# How is PCA applied to new data?

I understand the basic intuition behind PCA: reducing the dimensionality of data by finding the eigenvectors along which there is most variance in the data, and projecting the data along these eigenvectors (the principal components).

What I don't understand is the following:

• How are the eigenvectors found? A standard eigenvector equation is given by $Av=\lambda v$, where $\lambda$ and $v$ are the eigenvalues and eigenvectors respectively. So what is the $A$ matrix - the data itself, or the covariance matrix of the data... or something else? (If the data matrix isnt square then this equation doesn't hold.)

• Once PCA has been performed / trained on a data set, can it be applied to reduce the dimensionality of new unseen data? For this to be true, I suppose a mapping would need to be output by PCA, and this mapping could be applied to the new data, say in the form of matrix multiplication.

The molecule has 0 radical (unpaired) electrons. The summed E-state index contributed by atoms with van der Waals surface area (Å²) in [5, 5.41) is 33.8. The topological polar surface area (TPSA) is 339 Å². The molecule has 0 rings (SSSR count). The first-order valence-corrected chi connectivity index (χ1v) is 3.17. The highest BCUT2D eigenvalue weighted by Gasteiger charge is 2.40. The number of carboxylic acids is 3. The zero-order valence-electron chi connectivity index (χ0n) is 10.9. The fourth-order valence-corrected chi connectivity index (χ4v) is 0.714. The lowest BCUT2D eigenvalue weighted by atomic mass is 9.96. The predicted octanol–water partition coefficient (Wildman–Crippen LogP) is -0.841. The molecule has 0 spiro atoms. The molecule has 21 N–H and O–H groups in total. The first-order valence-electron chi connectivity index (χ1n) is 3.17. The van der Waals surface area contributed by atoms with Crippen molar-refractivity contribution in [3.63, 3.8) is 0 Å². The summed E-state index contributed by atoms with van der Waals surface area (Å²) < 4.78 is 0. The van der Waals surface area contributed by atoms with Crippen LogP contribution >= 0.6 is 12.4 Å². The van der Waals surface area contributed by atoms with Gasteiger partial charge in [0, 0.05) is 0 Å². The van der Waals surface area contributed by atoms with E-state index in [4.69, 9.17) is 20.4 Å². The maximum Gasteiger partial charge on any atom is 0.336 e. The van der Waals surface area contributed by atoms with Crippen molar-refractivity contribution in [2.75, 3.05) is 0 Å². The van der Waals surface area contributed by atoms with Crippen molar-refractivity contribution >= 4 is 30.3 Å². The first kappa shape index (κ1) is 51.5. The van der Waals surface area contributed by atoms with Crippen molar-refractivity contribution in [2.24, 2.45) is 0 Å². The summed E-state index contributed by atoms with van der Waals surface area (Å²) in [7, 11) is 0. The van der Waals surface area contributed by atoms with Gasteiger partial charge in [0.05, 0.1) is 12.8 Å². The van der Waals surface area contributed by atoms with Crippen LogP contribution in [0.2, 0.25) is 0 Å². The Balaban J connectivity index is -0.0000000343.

1. What are the outputs of PCA?
2. How are the outputs applied to new data, if at all?
• Q1: $A$ is the covariance matrix. Q2: you multiply your new data with $v$. – amoeba says Reinstate Monica Feb 7 '18 at 9:34
• Aren't there multiple $v$'s? How would I multiply my new data by $v$ - which $v$? – PyRsquared Feb 7 '18 at 9:38
• Well if you want 2 PCs, then you take two eigenvectors corresponding to the two largest eigenvalues, and then multiply with those. Usually you have them stacked in a matrix V as columns, and can multiply your data directly with XV. – amoeba says Reinstate Monica Feb 7 '18 at 9:41
• stats.stackexchange.com/questions/210666/… – Sycorax says Reinstate Monica Feb 7 '18 at 17:34

• $A$ is indeed the covariance matrix (so $X^TX$ assuming $X$ is standardized)
• The output of PCA is 3 things: the vector of column means $\mu$ of $X$, the vector of column stddevs $\sigma$ of $X$ and the rotation matrix $R = [v_1 ... v_p]$. Therefore, for a new sample row $x_0^T$, to compute its projection onto Principal Component Space, you have to standardize and rotate, that is $((x_0 - \mu) / \sigma)^T R$, which will yield a row vector with $x_0$ in PC coordinates. Please note that here I'm dividing by $\sigma$ elementwise.